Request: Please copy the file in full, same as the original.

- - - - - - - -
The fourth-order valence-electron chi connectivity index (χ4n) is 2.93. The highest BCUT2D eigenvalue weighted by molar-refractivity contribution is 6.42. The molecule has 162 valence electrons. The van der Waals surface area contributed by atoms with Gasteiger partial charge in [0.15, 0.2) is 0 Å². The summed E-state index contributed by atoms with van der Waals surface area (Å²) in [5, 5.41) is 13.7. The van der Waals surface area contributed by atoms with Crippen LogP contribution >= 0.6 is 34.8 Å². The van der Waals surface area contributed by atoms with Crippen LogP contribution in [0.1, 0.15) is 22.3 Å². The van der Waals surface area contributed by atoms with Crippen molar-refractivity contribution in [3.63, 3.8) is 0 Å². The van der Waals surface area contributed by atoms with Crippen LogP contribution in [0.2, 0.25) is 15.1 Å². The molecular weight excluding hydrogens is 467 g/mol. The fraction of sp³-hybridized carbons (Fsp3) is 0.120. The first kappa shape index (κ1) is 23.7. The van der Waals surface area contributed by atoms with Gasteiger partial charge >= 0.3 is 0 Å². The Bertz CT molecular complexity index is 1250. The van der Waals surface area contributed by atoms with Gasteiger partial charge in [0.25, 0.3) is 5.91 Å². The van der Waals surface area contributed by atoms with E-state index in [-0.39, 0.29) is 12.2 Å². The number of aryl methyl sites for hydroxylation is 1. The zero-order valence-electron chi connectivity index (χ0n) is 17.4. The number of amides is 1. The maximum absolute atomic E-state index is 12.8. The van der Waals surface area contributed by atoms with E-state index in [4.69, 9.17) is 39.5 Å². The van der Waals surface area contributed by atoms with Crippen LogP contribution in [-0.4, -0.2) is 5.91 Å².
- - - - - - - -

The fourth-order valence-electron chi connectivity index (χ4n) is 2.93. The highest BCUT2D eigenvalue weighted by molar-refractivity contribution is 6.42. The molecule has 162 valence electrons. The van der Waals surface area contributed by atoms with Gasteiger partial charge in [0.15, 0.2) is 0 Å². The summed E-state index contributed by atoms with van der Waals surface area (Å²) in [5, 5.41) is 13.7. The van der Waals surface area contributed by atoms with Crippen LogP contribution >= 0.6 is 34.8 Å². The van der Waals surface area contributed by atoms with Crippen LogP contribution in [0.1, 0.15) is 22.3 Å². The van der Waals surface area contributed by atoms with Crippen molar-refractivity contribution in [3.63, 3.8) is 0 Å². The van der Waals surface area contributed by atoms with Crippen LogP contribution in [0.2, 0.25) is 15.1 Å². The molecular weight excluding hydrogens is 467 g/mol. The fraction of sp³-hybridized carbons (Fsp3) is 0.120. The first kappa shape index (κ1) is 23.7. The van der Waals surface area contributed by atoms with Gasteiger partial charge >= 0.3 is 0 Å². The Bertz CT molecular complexity index is 1250. The van der Waals surface area contributed by atoms with Gasteiger partial charge in [0.25, 0.3) is 5.91 Å². The van der Waals surface area contributed by atoms with E-state index in [-0.39, 0.29) is 12.2 Å². The number of aryl methyl sites for hydroxylation is 1. The zero-order valence-electron chi connectivity index (χ0n) is 17.4. The number of amides is 1. The maximum absolute atomic E-state index is 12.8. The van der Waals surface area contributed by atoms with E-state index in [4.69, 9.17) is 39.5 Å². The van der Waals surface area contributed by atoms with Crippen LogP contribution in [-0.4, -0.2) is 5.91 Å².